Work continues on how to bring salmon back to the Columbia River.
Back in July, the five governments of the basin signed the Salmon Letter of Agreement, agreeing to work together to attempt to bring salmon back to the headwaters of Columbia Lake.
“A piece of paper doesn’t sound all that exciting, but a piece of paper which says ‘okay, now these five governments are going to work together’…[is significant progress],” said Bill Green, who has been working on bringing the salmon back for 25 years.
Green, director of the Canadian Columbia River Inter-tribal Fisheries Commission, presented on the progress at a Columbia River Treaty public engagement meeting in Revelstoke last month.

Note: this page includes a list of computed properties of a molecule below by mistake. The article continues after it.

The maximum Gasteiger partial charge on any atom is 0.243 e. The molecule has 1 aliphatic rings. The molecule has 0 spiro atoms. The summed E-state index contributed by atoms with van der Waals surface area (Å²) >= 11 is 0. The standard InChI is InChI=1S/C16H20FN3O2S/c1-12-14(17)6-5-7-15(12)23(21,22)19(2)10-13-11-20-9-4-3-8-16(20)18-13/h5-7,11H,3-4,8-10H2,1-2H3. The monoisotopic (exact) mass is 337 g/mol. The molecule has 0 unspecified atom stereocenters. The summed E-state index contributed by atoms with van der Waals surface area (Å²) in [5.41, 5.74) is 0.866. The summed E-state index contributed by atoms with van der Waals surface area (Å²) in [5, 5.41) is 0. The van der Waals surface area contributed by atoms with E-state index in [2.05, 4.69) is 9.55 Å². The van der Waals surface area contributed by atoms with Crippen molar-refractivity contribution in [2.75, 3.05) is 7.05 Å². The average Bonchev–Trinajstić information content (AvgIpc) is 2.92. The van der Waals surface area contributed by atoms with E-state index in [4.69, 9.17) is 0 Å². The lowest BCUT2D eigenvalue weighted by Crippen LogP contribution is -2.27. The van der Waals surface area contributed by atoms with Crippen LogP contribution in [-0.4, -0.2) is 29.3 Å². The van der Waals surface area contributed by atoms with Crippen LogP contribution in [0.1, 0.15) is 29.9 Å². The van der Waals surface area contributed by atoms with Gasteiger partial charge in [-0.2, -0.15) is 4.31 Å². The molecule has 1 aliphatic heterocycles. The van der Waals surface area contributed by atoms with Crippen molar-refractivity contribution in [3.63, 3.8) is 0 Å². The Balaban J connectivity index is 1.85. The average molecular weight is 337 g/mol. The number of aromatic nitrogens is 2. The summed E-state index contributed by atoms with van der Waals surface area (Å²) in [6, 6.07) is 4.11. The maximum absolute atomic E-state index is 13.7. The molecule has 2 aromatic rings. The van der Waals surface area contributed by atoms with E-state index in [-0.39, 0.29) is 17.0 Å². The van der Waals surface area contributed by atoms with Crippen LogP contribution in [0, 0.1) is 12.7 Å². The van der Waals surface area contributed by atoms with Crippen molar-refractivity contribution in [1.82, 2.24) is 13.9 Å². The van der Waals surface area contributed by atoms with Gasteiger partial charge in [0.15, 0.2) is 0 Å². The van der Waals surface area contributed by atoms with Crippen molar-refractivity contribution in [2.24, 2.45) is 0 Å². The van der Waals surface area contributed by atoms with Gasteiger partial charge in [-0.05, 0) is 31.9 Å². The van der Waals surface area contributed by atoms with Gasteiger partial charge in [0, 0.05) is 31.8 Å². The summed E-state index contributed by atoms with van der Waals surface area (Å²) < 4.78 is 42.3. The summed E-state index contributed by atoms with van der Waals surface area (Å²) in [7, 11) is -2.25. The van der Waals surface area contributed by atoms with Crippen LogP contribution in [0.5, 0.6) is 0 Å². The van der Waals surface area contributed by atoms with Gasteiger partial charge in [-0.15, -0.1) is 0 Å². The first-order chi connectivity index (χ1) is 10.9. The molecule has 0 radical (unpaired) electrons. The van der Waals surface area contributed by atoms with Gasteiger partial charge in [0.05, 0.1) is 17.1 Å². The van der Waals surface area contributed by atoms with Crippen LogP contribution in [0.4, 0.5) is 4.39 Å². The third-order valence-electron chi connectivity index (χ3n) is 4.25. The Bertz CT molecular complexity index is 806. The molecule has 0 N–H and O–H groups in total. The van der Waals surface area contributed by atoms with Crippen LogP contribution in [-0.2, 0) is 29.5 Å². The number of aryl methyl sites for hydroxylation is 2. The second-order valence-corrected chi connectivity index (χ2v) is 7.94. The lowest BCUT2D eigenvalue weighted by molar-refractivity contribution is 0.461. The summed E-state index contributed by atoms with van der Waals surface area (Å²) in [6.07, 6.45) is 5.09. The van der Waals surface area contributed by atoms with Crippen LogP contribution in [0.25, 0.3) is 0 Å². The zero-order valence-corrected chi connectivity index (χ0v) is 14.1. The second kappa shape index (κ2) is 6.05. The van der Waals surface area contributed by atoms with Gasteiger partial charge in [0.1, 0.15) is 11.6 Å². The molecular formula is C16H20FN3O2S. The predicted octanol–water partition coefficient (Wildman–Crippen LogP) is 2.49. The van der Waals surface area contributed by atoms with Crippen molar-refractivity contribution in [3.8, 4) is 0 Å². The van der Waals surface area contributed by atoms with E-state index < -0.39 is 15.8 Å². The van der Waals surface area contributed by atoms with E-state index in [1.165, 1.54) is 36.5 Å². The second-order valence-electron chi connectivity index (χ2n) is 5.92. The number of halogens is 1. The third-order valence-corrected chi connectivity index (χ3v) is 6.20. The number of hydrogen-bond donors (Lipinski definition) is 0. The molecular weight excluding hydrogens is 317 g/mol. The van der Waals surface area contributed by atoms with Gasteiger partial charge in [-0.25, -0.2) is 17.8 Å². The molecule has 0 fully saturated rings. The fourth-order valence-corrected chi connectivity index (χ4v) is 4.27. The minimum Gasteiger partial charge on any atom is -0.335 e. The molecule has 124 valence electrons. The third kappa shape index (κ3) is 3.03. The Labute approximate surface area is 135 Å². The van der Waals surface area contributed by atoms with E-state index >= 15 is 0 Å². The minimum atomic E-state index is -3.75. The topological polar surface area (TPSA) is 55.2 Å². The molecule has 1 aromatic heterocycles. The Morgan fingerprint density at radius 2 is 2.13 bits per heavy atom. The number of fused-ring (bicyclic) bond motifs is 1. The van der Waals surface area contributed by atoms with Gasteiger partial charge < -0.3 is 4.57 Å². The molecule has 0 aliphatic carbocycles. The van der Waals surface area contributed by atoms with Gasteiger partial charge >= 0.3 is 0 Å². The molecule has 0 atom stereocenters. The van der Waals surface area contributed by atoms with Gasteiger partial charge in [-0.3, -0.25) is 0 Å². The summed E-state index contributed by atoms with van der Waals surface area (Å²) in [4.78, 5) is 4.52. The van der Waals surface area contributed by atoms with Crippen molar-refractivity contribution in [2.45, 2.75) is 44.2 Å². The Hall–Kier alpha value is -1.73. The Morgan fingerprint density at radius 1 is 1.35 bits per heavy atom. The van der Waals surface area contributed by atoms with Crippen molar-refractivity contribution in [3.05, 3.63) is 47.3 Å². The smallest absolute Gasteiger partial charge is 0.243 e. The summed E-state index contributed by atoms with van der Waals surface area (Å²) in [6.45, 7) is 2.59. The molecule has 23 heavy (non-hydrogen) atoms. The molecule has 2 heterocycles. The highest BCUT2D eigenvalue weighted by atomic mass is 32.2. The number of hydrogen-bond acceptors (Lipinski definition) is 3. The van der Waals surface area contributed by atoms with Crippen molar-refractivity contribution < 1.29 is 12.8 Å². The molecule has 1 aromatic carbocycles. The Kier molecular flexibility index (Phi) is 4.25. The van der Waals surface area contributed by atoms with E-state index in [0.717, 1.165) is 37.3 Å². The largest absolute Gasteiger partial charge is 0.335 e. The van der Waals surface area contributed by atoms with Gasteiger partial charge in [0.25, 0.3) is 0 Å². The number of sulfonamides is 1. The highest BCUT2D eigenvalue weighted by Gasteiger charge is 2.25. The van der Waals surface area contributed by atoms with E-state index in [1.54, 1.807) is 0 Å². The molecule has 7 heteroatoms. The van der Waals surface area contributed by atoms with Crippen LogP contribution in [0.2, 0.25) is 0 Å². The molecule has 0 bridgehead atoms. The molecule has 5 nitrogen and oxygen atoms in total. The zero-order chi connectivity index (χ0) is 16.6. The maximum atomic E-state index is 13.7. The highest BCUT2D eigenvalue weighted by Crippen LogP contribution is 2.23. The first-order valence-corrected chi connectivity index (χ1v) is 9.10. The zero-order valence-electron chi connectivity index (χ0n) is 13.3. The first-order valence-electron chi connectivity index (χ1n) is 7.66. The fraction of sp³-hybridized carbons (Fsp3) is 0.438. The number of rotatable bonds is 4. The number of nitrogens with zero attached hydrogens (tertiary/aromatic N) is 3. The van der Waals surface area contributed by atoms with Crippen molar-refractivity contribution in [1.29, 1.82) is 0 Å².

He said that one of the most pleasing things about the recently signed agreement is that there was recognition that the project needs to be Indigenous lead and guided by Indigenous principals as well as the United Nation’s Indigenous rights declaration.
The three year agreement, to which $2.25 million has been allocated, will see the Government of Canada, the Government of B.C., the Okanagan Nation Alliance, the Ktunaxa Nation Council and the Secwepemc Nation Tribal Council, will explore feasibility, put together a strategic direction and work through questions such as cost and desirability.
One obstacle for getting the salmon from the ocean to the headwaters, is their passage through the USA.
“We can’t do it single-handedly on the Canadian side,” said Green.